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Bombay High Court Raps Maharashtra Government, BMC After Sea Dumps Trash On Mumbai Shores

High tide threw tonnes of garbage on Mumbai’s Marine Drive, prompting BMC to engage 55 workers who cleaned up 12 tonnes of waste

The Bombay High Court criticised Maharashtra government and BMC over garbage on Marine Drive
  • High tide dumped tonnes of trash along Marine Drive
  • A Bombay HC bench criticised BMC for dumping untreated sewage into sea
  • Environment department and BMC to file affidavits on the issue by August 10

New Delhi: The sight of Marine Drive in Mumbai on July 13 was a shocking one. Tonnes of garbage were thrown up by the sea along Marine Drive due to high tide, resulting in severe stink throughout the stretch. The Brihanmumbai Municipal Corporation (BMC) employed 55 workers to remove 12 tonnes of garbage, but came under heavy criticism by the Bombay High Court. Terming the incident of the sea throwing up tonnes of garbage along the Marine Drive here during a high tide as “serious”, the Bombay High Court asked the Maharashtra government and the city civic body today for a solution to the problem. A division bench of justices A S Oka and Riyaz Chagla were hearing a PIL filed by a city-based NGO, ‘Citizens Circle for Social Welfare and Education’, seeking direction to the authorities concerned to frame guidelines on garbage and debris disposal and its discharge into the sea.

Authorities had earlier said that most of the trash that had washed up to Marine Drive comprise plastic waste. The petitioner’s lawyer, Shehzad Naqvi, pointed out to the court that earlier this month, around 9,000 tonnes of debris and garbage was spewed by the Arabian Sea along the Marine Drive promenade in south Mumbai during a high tide.

This is a serious issue. What is the solution to this? There is so much of garbage, debris and sewage discharged into the sea. The civic body will have to do something about this, asked the High Court bench.

Indiscriminate disposal of waste in seas and beaches has resulted in high marine pollution across Mumbai’s shoreline. While beach clean-ups by environmentalists in beaches like Versova and Dadar have made them much cleaner, disposal of waste by individuals and ships near the Mumbai coast continue to be a problem for the sea. The bench also criticised the Brihanmumbai Municipal Corporation (BMC) for discharging large quantities of untreated sewage into the sea, as per a report submitted by the the Maharashtra Pollution Control Board (MPCB) in October 2017.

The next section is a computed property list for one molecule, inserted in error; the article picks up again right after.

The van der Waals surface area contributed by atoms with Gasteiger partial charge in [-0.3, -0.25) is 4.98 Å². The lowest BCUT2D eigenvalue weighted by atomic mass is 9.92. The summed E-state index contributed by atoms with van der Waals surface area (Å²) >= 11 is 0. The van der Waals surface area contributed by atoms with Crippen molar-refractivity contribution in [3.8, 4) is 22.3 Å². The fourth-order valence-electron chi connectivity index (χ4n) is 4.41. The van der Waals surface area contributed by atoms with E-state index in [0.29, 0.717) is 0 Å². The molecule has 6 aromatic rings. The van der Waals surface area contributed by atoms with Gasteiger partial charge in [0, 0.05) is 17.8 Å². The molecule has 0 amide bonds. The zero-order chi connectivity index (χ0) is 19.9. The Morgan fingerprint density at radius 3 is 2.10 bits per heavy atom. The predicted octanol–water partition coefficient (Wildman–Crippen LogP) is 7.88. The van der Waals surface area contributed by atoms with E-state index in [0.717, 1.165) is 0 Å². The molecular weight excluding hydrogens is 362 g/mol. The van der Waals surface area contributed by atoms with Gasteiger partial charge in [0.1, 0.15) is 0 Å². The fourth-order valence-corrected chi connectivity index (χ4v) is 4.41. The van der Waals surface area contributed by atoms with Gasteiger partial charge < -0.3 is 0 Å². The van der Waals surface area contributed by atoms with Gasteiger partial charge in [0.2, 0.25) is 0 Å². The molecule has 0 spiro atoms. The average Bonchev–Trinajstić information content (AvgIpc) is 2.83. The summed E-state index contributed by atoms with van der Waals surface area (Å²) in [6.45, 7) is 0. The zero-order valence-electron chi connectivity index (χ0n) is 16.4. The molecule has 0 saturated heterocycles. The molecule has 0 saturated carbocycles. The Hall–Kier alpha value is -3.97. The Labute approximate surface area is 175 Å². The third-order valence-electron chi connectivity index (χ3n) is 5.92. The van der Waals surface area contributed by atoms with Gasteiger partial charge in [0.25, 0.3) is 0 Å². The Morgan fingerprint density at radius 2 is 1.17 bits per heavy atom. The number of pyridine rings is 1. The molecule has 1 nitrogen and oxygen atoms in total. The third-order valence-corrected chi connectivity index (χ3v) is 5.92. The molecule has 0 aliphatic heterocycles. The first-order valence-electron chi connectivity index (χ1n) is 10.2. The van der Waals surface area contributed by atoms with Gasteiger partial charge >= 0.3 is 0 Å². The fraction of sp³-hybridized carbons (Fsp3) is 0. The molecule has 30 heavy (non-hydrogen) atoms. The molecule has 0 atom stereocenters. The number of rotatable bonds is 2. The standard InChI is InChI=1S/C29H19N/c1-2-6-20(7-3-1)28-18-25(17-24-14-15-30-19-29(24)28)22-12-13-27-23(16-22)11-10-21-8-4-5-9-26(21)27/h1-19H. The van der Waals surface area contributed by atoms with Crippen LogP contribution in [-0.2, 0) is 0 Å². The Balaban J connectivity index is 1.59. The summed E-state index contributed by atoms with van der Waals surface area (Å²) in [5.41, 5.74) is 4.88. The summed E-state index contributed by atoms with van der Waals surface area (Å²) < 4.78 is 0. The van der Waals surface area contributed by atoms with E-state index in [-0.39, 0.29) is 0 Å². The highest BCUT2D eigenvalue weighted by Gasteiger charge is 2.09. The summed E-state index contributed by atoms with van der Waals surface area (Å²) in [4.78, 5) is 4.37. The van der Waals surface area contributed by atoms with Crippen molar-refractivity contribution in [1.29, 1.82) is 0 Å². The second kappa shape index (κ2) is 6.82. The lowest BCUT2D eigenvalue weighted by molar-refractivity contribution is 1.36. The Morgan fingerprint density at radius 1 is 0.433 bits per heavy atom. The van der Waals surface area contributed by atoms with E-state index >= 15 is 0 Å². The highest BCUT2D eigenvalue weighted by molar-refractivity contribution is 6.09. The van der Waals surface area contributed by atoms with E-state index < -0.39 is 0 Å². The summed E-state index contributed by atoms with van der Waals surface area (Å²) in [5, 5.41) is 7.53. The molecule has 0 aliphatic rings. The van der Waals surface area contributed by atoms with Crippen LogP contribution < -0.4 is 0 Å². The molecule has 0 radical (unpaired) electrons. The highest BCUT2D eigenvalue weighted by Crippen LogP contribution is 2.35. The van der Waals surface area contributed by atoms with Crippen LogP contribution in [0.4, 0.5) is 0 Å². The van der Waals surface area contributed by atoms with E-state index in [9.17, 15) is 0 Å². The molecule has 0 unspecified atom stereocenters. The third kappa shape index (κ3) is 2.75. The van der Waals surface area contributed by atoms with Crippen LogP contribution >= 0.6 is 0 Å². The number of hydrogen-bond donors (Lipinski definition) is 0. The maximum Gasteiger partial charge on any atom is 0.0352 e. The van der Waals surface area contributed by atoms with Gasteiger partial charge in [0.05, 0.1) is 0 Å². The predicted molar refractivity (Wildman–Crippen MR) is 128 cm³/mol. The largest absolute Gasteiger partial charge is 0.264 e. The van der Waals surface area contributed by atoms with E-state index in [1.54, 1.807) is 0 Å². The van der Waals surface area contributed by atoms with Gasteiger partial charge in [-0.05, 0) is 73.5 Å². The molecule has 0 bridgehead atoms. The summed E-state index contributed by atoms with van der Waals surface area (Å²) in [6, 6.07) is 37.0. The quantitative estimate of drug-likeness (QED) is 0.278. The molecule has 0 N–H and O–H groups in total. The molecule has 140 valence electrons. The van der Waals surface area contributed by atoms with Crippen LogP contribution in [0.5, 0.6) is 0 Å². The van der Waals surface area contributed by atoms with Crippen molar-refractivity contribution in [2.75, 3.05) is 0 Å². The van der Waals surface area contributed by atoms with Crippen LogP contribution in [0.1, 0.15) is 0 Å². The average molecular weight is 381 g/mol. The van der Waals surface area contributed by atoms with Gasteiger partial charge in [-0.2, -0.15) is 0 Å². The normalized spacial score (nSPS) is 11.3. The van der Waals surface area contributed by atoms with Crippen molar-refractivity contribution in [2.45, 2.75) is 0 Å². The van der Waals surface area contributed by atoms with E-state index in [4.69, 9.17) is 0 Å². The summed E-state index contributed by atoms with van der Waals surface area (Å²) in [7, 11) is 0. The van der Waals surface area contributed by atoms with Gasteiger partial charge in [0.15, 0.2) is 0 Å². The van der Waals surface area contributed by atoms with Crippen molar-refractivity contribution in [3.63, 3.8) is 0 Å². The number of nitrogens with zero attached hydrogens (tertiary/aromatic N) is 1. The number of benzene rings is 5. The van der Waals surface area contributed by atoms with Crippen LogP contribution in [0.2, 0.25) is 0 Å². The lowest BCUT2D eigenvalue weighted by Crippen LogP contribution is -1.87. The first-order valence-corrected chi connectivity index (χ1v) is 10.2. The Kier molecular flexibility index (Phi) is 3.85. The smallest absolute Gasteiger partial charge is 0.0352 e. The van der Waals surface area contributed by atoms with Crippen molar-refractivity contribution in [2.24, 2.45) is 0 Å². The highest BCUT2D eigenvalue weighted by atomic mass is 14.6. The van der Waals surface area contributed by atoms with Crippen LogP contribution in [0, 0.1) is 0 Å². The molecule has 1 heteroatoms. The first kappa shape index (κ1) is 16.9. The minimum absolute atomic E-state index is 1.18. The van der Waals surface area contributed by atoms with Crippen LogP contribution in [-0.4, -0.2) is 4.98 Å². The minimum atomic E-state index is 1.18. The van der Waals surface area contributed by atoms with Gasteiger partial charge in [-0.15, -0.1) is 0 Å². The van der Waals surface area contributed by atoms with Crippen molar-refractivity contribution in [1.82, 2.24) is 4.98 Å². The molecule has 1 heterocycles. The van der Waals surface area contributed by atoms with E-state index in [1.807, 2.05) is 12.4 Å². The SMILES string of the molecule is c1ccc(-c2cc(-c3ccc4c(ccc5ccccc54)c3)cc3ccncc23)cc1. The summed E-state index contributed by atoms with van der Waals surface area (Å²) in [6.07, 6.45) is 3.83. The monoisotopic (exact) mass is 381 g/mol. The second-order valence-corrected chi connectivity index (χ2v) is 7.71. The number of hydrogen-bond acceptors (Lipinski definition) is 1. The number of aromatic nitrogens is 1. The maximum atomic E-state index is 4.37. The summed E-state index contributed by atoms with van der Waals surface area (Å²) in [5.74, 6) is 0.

As per the report, out of 2,671 million litre of sewage per day, 2,016 million litre is treated at eight sewage treatment plants by the BMC. The remaining 655 million litre of untreated sewage is discharged directly into the sea at different locations,” said Justice Oka.

The BMC said that steps were taken to immediately clear the trash and its workers cleared more than 12 tonnes of waste. The civic body was working to set up two more sewage treatment plants to treat the remaining untreated sewage generated from the city and plans to set up the STPs within the next two years, said a BMC official.

The recent incident at the Marine Drive has shown that the discharge of such a large quantity of untreated sewage in the sea is causing the pollution, Justice Oka said. The court has directed the BMC and senior officials of the state’s Environment department to file their affidavits on August 10, enlisting steps to deal with the issue.

Also Read: Swachh Mumbai: 1500 Volunteers Take Part In A 24-Hour Clean-up At Worli Fort

With inputs from PTI

NDTV – Dettol Banega Swachh India campaign lends support to the Government of India’s Swachh Bharat Mission (SBM). Helmed by Campaign Ambassador Amitabh Bachchan, the campaign aims to spread awareness about hygiene and sanitation, the importance of building toilets and making India open defecation free (ODF) by October 2019, a target set by Prime Minister Narendra Modi, when he launched Swachh Bharat Abhiyan in 2014. Over the years, the campaign has widened its scope to cover issues like air pollutionwaste managementplastic banmanual scavenging and menstrual hygiene. The campaign has also focused extensively on marine pollutionclean Ganga Project and rejuvenation of Yamuna, two of India’s major river bodies.

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